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Coconut palm tree plantation in Samoa overlay

German Occupation

Samoa came under German rule at the end of the second civil war in 1889, with the agreement that Samoa would retain its normal customs.

In 1900, Dr Wilhelm Solf appointed himself as governor of Samoa and took measures to adhere to this agreement by incorporating traditional native customs into his administration, while working to develop a modern state with a strong economy that no longer needed money from Berlin.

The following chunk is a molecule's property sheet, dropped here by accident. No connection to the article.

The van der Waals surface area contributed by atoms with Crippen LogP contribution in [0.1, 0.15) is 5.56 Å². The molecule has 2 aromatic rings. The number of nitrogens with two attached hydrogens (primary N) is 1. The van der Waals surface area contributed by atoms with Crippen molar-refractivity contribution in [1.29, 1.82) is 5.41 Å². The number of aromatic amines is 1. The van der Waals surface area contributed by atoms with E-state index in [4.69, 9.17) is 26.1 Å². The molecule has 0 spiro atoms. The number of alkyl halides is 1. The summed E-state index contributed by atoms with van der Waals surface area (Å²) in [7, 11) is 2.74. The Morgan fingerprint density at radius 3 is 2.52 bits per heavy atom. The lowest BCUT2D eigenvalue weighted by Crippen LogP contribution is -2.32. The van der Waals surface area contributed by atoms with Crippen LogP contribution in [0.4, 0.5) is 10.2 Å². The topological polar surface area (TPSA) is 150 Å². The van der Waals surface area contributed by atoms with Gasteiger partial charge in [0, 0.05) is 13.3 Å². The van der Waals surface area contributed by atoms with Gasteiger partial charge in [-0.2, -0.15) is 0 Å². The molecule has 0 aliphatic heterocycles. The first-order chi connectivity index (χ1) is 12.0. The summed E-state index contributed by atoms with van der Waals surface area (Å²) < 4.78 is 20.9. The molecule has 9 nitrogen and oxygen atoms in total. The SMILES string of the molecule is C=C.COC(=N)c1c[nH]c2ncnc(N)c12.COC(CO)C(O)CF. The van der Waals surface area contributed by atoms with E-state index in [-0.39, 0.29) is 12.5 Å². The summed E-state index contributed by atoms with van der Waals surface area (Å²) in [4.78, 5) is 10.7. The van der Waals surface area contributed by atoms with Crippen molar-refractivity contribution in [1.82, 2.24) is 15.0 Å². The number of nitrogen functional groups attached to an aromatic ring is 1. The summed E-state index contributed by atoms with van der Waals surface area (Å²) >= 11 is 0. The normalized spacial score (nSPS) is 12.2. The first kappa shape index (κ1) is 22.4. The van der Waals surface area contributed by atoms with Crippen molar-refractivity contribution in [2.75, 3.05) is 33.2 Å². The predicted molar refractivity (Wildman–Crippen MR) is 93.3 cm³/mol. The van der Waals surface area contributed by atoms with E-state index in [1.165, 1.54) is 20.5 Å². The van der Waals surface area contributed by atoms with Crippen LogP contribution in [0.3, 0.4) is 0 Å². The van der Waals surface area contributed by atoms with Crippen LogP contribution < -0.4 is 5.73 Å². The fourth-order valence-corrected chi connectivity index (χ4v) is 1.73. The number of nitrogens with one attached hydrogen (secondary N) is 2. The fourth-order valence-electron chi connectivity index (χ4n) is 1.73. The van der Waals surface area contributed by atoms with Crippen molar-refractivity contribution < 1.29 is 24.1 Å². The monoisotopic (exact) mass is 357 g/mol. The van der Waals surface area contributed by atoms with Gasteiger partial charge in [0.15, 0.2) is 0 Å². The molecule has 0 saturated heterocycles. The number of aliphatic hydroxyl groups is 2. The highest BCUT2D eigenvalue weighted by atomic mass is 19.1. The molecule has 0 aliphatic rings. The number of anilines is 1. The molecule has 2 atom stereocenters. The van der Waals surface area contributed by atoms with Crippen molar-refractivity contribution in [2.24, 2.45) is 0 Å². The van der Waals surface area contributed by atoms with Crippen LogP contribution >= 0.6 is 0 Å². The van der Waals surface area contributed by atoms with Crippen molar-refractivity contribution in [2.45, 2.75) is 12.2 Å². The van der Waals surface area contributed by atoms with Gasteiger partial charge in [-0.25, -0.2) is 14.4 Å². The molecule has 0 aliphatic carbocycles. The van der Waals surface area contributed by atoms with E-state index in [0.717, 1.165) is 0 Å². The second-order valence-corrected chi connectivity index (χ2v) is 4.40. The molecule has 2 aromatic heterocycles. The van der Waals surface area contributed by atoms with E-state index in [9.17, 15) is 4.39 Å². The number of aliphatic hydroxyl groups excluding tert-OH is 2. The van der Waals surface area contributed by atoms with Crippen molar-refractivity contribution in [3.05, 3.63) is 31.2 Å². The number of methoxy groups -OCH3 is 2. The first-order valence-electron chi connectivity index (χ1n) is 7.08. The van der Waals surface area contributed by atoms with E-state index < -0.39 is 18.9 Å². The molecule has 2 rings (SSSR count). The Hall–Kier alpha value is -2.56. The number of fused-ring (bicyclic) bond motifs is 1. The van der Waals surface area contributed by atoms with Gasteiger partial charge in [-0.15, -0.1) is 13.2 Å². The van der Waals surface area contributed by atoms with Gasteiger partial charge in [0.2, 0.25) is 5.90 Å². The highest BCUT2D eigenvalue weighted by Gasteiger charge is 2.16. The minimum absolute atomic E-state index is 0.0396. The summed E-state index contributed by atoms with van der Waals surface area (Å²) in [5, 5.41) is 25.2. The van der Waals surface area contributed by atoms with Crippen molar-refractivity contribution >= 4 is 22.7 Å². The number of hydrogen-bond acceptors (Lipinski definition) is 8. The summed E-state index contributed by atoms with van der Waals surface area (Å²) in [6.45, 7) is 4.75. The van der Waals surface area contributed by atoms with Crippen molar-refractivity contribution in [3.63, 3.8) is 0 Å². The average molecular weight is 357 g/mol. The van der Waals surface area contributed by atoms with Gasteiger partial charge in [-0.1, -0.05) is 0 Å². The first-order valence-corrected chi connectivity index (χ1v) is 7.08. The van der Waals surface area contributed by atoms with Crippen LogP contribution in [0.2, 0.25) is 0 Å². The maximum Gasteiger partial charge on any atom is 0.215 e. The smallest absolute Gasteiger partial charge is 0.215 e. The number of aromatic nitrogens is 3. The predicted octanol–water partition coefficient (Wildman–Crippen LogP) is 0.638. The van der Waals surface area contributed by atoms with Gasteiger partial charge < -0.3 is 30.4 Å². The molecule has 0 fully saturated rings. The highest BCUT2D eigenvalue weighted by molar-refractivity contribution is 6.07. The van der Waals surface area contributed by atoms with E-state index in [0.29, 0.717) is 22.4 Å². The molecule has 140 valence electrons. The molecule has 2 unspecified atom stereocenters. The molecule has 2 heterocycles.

Samoa saw its first public education system, a hospital sponsored by the governor and an extensive road network. Solf was later replaced by Erich Schultz.

During this time, German companies began importing people from Melanesia and China to work on and grow extensive plantations that had been established by foreign powers in the late 19th century.

Germany’s occupation ended in 1914 with the New Zealand seizure of Samoa.